Above: A Packard with a floor shift! Note that the pod for the Pushbutton Twin Ultramatic remains. Below: to say that the clutch pedal next to the Easamatic Power Brake pedal looks odd is a contender for the Understatement of the Year Award! (The graininess of these two images is due to them being screen shots from a PDF file.)
But the car lost its Esquire identity somewhere in the conversion process.
Jorgenson removed all that, assuming that some previous owner had put it on, and reinstalled the Reynolds Wrap though he left the antennas where they were. The car had apparently never had the louvered hood. So here it was, a Four Hundred once again. Our suspicion is that he needed the Caribbean parts to finish up another car; at one point, this fellow owned one each 1953, 1954, 1955, and 1956 Caribbeans. As for his Four Hundred-turned-Esquire-turned-Four-Hundred, it lasted just one trip into rural Maryland on New Hampshire Avenue; when he got it north of 100 miles an hour, he threw a rod. Dejected, he sold the car and within the year, died unexpectedly in his apartment.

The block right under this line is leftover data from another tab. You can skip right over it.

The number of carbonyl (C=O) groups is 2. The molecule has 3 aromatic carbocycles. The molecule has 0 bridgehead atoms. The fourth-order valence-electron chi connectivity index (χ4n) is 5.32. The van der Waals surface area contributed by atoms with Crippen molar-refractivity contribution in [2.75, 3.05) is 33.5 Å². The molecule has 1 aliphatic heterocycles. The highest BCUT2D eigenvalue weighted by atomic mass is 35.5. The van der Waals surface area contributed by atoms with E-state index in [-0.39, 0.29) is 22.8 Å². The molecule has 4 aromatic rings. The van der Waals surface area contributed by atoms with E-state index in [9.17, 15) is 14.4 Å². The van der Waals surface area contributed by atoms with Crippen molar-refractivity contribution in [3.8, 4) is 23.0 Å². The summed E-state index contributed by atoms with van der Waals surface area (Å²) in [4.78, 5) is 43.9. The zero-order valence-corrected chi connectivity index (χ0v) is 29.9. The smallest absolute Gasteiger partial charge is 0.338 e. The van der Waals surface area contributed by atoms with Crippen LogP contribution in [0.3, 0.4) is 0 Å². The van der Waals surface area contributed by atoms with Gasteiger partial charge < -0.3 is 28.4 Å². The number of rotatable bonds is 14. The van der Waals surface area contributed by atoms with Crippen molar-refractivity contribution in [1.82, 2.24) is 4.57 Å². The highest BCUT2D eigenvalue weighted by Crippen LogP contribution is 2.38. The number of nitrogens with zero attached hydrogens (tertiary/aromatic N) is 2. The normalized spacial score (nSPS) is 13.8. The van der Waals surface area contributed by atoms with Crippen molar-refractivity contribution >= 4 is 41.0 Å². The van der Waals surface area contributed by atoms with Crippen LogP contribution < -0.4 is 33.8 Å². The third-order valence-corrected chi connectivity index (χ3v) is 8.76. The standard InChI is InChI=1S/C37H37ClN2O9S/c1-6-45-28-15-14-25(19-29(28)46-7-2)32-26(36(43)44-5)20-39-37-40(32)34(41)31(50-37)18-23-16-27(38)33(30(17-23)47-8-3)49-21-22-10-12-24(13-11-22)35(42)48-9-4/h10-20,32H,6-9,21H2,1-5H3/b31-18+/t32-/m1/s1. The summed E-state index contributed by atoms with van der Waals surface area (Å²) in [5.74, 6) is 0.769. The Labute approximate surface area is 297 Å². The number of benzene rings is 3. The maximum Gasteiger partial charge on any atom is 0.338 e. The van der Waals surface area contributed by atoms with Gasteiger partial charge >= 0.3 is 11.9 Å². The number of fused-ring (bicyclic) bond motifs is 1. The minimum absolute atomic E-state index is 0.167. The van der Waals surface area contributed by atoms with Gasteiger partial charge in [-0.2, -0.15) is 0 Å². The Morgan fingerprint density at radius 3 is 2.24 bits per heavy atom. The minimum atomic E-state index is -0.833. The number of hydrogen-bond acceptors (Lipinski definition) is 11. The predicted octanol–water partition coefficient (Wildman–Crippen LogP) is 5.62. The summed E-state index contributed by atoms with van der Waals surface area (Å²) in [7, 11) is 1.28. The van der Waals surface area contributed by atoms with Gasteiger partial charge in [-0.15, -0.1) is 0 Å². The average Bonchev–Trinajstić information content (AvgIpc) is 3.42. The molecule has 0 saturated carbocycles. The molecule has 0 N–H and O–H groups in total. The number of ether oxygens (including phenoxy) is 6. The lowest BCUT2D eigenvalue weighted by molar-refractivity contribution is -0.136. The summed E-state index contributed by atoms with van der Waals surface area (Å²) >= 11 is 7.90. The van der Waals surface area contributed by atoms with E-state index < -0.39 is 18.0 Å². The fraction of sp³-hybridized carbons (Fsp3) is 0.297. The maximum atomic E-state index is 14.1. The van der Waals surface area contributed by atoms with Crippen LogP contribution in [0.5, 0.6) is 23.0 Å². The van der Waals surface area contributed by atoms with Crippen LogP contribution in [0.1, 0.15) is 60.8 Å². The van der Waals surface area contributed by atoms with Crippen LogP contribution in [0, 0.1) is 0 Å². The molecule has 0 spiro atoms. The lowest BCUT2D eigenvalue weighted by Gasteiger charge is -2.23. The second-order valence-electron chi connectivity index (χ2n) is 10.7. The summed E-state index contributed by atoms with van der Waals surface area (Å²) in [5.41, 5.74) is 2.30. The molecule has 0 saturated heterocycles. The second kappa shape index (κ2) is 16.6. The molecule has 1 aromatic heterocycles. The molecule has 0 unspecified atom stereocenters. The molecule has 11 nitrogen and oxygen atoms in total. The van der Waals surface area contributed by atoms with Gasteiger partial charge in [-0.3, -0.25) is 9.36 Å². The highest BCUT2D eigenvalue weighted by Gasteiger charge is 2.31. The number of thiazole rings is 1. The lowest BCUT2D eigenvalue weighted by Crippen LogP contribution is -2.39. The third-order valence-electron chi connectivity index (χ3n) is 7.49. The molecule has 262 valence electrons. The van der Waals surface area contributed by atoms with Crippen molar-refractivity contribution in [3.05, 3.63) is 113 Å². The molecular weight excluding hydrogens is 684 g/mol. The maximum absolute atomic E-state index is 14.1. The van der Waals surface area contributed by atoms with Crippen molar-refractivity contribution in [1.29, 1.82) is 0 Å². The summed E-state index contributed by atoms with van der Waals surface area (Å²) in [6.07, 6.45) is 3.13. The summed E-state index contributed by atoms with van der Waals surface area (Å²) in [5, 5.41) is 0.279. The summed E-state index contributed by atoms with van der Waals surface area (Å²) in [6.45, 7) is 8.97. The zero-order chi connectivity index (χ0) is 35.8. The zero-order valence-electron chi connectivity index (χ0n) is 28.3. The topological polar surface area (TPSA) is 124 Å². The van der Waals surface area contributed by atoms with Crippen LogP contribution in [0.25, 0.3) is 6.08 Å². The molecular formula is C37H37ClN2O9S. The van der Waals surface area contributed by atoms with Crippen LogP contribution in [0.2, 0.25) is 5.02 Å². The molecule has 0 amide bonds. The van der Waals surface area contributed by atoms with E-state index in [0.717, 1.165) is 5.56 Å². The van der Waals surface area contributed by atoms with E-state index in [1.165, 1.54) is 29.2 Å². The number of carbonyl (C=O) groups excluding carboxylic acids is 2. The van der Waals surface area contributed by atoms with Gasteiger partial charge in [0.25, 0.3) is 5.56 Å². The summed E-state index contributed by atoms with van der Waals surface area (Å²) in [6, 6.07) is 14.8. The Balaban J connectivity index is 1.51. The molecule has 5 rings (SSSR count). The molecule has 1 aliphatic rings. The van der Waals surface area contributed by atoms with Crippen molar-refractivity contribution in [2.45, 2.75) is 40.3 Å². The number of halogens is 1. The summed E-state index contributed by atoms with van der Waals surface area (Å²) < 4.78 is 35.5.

The new owner was PAC member Lloyd Storm, a man of some considerable mechanical ability. Storm finished up lots of the details involved in the transmission swap, then repaired the engine. At this point, he decided that he enjoyed this line of work more than what he had been doing, so he sold the car to raise tuition money and enrolled in a trade school, becoming an automatic transmis- sion specialist a career from which he retired a few years ago.
Now under new management but still wearing Four Hundred clothes, this car attended the first PAC National Meet in Colorado Springs in 1966. Out of an abundance of lassitude, the car retains the Pep Boys shifter to this day, though a fiberglass floor hump was fabricated for the trip to Colorado to finish up the job neatly (and keep road fumes out), and custom switches replaced the transmission pushbuttons at the same time. These switches provide overdrive downshift, Torsion-Level control, rear flashers, and interior light control. All totally unauthentic, of course.